Stocks decline as rates rise Dow loses 11.18 Signs of pickup in economy rattle bond market

WALL STREET

October 01, 1993|By Bloomberg Business News

NEW YORK -- Stock prices fell yesterday as long-term interest rates rose. Stocks had risen earlier in the day after government reports suggested that the economy was picking up speed.

"A direct correlation between economic reports and market reaction doesn't exist," said Michael Landry, president of Mackenzie Investment Management Inc. in Boca Raton, Fla. Yesterday saw "a lot of selling to readjust portfolios" on the final day of the third quarter.

The Dow Jones industrial average fell 11.18 points, to 3,555.12. General Motors Corp., Exxon Corp. and Goodyear Tire & Rubber Co. paced the decline in the Dow.

Among broader averages, the Standard & Poor's 500 Index dropped 1.18, to 458.93, and the Nasdaq Combined Composite Index fell 0.39, to 762.78, led by Intel Corp., Oracle Systems Corp. and Cisco Systems Inc. The American Stock Exchange Market Value Index rose 2.74, to 460.39, near the record of 461.57, set Sept. 3.

Advancing stocks led declining issues by about 10-to-7 on the New York Stock Exchange. About 294 million shares changed hands.

An unexpectedly large drop in claims for jobless benefits, a stronger purchasing managers' report and rising oil and gold prices raised concern among bond investors about inflation. That worry sent long-term interest rates higher, driving the Dow down 18.16 points at one stage.

Bond prices fell, sending the yield on the 30-year Treasury bond as high as 6.05 percent, from 5.99 percent Wednesday. The yield closed at 6.02 percent. The record low of 5.84 percent was set Sept. 8.

Stocks rallied at midday after reports that President Boris N. Yeltsin of Russia would meet today with political opponents in an effort to end the siege of the dissolved parliament.

"That firmed up bonds and stocks," said Jack Baker, head of equity trading at Furman Selz Inc. If the situation in Russia "is really cleared up this week, that'll put downward pressure on metals [prices] and maybe the oils," he said.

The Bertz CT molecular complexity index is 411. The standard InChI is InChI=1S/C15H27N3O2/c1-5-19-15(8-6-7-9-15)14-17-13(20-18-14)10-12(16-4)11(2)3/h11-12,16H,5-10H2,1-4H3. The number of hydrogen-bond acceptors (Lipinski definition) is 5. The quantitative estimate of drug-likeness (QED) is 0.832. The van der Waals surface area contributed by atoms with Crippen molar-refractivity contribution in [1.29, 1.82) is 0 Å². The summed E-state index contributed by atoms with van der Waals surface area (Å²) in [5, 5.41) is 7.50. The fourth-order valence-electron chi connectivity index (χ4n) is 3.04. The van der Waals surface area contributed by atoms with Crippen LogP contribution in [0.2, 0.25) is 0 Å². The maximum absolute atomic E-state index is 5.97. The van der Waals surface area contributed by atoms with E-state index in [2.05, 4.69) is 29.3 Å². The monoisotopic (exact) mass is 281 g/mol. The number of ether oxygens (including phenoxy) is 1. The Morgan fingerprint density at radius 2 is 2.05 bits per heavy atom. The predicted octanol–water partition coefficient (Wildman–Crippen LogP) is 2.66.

Economic reports -- including news that the Chicago Purchasing Management Index rose in September and that personal income and spending were stronger in August -- rattled the bond market. The direction of interest rates has been more critical to the stock market than has the pace of economic recovery.

"The stock market's been taking its cue more from the bond market than from economic growth," said Walter Revis, market analyst at Hamilton Investments in Chicago.

"There's not that much support being provided by the bond market for stocks," said James Solloway, director of research at Argus Research.

Meanwhile, oil for November delivery gained 12 cents, to $18.79 a barrel, after having surged 71 cents Wednesday, to its highest close since Aug. 30. Gold for December delivery rose $2.40 an ounce, to $357.10.

Oil rose after the Organization of Petroleum Exporting Countries agreed to limit output to 24.5 million barrels a day, a drop of 200,000 barrels from current production, and to lock in quotas for six months.

"Whenever you have big, positive moves in the energy sector, that correlates into weakness in the broader market," said Mr. Solloway of Argus Research.

Higher oil prices damaged transportation stocks. The Dow Jones transportation average slid 9.4, to 1,628.13, after having tumbled 16.25 Wednesday.

Oil stocks generally rose, helped by upgraded recommendations from Kidder, Peabody & Co.

Some analysts questioned whether oil prices would rise much farther. "Other than what OPEC's done this week, there's still such a glut of oil," said Mr. Baker of Furman Selz.

General Motors fell $1.875, to $42, amid concern about its sales and market share and remarks by company officials that it could not afford a recent agreement between Ford Motor Co. and the United Auto Workers union.

USAir Group Inc. fell 12.5 cents, to $12.50. It said it expected to record a third-quarter loss of $180 million and announced plans to cut 2,500 full-time jobs as a result.

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